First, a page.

The British Broadcasting Corp., the world’s best-known pubcaster, has admitted that it needs to try harder if it’s to thrive in the new age of channel choice.
Announcing the findings of a unique 18-month program review, BBC execs, once famed for their arrogance, admitted Feb. 15 that while most Brits value the BBC’s commitment to quality, a significant number feel the pubcaster is out of step with public taste.
Liz Forgan, the head of BBC Radio, who co-chaired the review, said: “The BBC can no longer take the best creative people or our audiences for granted. Without a strong bond with our audiences, we risk self-indulgence and irrelevance.”
BBC channel controller Alan Yentob, Forgan’s partner on the strategy review, went even further when he confessed the organization had been “lazy” in neglecting parts of the audience.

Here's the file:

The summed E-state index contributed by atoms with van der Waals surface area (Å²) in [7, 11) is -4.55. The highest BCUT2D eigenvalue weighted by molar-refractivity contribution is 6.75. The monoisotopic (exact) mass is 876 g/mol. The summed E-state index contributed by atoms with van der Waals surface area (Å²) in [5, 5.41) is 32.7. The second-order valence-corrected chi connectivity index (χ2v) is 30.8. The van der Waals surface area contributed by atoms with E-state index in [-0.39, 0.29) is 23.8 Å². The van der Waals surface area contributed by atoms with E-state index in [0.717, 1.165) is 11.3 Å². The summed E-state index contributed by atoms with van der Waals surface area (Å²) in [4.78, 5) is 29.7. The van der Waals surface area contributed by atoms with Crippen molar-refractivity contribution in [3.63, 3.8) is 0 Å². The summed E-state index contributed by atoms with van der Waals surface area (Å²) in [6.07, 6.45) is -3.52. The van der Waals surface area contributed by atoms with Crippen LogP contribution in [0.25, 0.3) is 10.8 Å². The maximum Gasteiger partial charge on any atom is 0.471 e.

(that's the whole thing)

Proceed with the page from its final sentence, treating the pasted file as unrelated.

The 177-page review, which analyzes each area of the pubcaster’s output with unusual detail and candor, highlights how the BBC is “alienating” the young, the less well-heeled and those who live furthest away from London.
“The BBC can seem too conservative and highbrow, too much a part of the establishment,” the review admitted in what is an unprecedented voyage into the pubcaster’s tortured soul.
The British are famous for putting themselves down. But there was more: “The young find much of our output middle-aged in tone and subject matter and – disturbingly for an organization that sets so much store by its ability to innovate – think the BBC tends to rely too much on the tried and tested formula.” The BBC announced it is investing £85m ($127.5 million) in new programs aimed at those audiences who feel the BBC is not for them.